On May 18, 2009, the Internal Revenue Service (IRS) issued proposed regulations that would permit employers experiencing a substantial business hardship to suspend or reduce safe harbor nonelective contributions under a 401(k), 401(m) or 403(b) plan during a plan year. The regulations are intended to provide employers experiencing a significant economic downturn with an alternative to plan termination.

The proposed regulations, which can be found here, are effective for plan amendments adopted after May 18, 2009. Employers may rely on the proposed rules now, pending the issuance of final regulations. Comments on the proposed regulations are due by August 17, 2009.

Background

Plans maintained under Internal Revenue Code (IRC) § 401(k) and § 401(m) and certain contributions under IRC § 403(b) plans must meet certain nondiscrimination and other requirements to maintain their tax-favored status. This usually requires yearly testing to establish that the benefits provided under the plan do not discriminate disproportionately in favor of highly compensated employees. These tests are often referred to as the “ADP test” and the “ACP test.” Plans that meet certain safe harbor requirements, however, are not required to perform these nondiscrimination tests. To satisfy the IRC’s nondiscrimination safe harbors, an employer must, among other requirements, make either safe harbor matching or safe harbor nonelective contributions to the plan each year on behalf of its non-highly compensated employees. Generally, an employer must adopt a safe harbor for its plan before the plan year begins and make these safe harbor contributions for the entire year, although there are some exceptions to this rule. For example, an employer may, during the plan year, terminate a safe harbor plan or suspend or reduce safe harbor matching contributions if certain requirements are met. Before the IRS issued these proposed regulations, however, employers making safe harbor nonelective contributions were not able to suspend or reduce those contributions during a plan year.

Summary of Proposed Guidance

The proposed regulations are similar to the existing rules permitting the suspension or reduction of safe harbor matching contributions during a plan year. The proposed rules would allow a safe harbor plan to be amended to suspend or reduce safe harbor nonelective contributions during a plan year if:

  • The employer incurs a “substantial business hardship” (as described below);
  • The amendment is adopted after May 18, 2009;
  • Eligible employees are given a supplemental notice describing the suspension or reduction;
  • The suspension or reduction becomes effective no earlier than the later of 30 days after the supplemental notice is provided and the date the amendment is adopted;
  • Eligible employees are given a reasonable opportunity and period of time before the suspension or reduction takes effect to adjust their pre-tax deferral elections and employee contributions, if applicable;
  • The plan is amended to provide that it will satisfy the ADP test and/or the ACP test, using the current year testing method, for the full plan year; and
  • The plan satisfies the safe harbor nonelective contribution requirement with respect to compensation paid through the amendment’s effective date.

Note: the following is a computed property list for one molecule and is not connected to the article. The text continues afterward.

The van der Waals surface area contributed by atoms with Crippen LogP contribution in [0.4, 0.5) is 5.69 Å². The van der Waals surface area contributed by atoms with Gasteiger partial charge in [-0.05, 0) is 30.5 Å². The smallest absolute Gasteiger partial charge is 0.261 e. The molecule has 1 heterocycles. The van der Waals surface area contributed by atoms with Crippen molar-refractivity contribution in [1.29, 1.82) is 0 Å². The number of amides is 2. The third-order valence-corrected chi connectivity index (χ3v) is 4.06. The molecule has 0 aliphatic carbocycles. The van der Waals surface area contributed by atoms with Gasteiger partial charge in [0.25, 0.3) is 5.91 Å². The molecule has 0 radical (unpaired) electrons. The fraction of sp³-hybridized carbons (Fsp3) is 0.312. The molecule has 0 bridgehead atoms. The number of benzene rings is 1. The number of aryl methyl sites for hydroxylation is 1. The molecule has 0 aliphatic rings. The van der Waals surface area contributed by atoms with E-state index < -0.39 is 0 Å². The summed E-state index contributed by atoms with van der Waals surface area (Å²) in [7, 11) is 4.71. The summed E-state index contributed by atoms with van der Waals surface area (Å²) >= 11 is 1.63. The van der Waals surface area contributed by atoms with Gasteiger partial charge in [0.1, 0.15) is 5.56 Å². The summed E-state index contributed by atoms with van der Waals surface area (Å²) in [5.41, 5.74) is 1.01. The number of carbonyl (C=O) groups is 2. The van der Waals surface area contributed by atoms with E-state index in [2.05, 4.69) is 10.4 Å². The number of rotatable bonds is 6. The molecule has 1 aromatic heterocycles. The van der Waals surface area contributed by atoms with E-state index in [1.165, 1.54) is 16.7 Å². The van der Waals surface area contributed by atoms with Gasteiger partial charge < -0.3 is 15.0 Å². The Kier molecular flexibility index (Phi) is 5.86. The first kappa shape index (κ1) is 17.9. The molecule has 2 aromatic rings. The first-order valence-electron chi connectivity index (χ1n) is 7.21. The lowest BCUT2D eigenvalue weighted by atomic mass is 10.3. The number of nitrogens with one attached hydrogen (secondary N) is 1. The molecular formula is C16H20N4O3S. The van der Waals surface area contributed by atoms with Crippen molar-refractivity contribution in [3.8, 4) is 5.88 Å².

The supplemental notice requirement will be deemed satisfied if all eligible employees are provided with a notice that describes (1) the consequences of the amendment suspending or reducing safe harbor nonelective contributions; (2) the procedures for adjusting the employee’s pre-tax deferral elections and employee contributions, if applicable; and (3) the amendment’s effective date.

Under the proposed regulations, a “substantial business hardship” is comparable to a substantial business hardship under the IRC § 412(c) funding rules. The factors used under IRC § 412 to determine whether an employer has suffered a “substantial business hardship” include, but are not limited to: (1) whether the employer is operating at an economic loss; (2) whether there is substantial unemployment or underemployment in the employer’s trade or business; (3) whether the sales and profits of the employer’s industry are depressed or declining; and (4) whether it is reasonable to expect that the plan will be continued only if relief is granted.

Additional Guidance Regarding Suspensions or Reductions of Safe Harbor Contributions

The IRS notes in the preamble to the proposed regulations that because a suspension or reduction of safe harbor nonelective contributions cannot take effect before the later of 30 days after the notice is provided to employees and the date the amendment is adopted, a suspension or reduction cannot be accomplished by adopting an amendment at the end of a plan year. Additionally, a plan implementing a suspension or reduction of safe harbor nonelective contributions during the year must prorate the compensation limit under IRC §401(a)(17). Finally, a plan implementing a suspension or reduction of safe harbor nonelective contributions is no longer a safe harbor plan for the entire plan year and thus will be subject to the top-heavy rules under IRC § 416.

Potential Addition to Safe Harbor Notice Requirements

In connection with the safe harbor matching and nonelective contribution relief, the IRS is considering requiring that the annual safe harbor notice to participants describe the possibility that safe harbor matching or nonelective contributions may be suspended or reduced during the plan year. The IRS has requested comments on whether this content requirement, which would not be effective for plan years beginning before January 1, 2010, should be added to the regulations governing the annual safe harbor notice.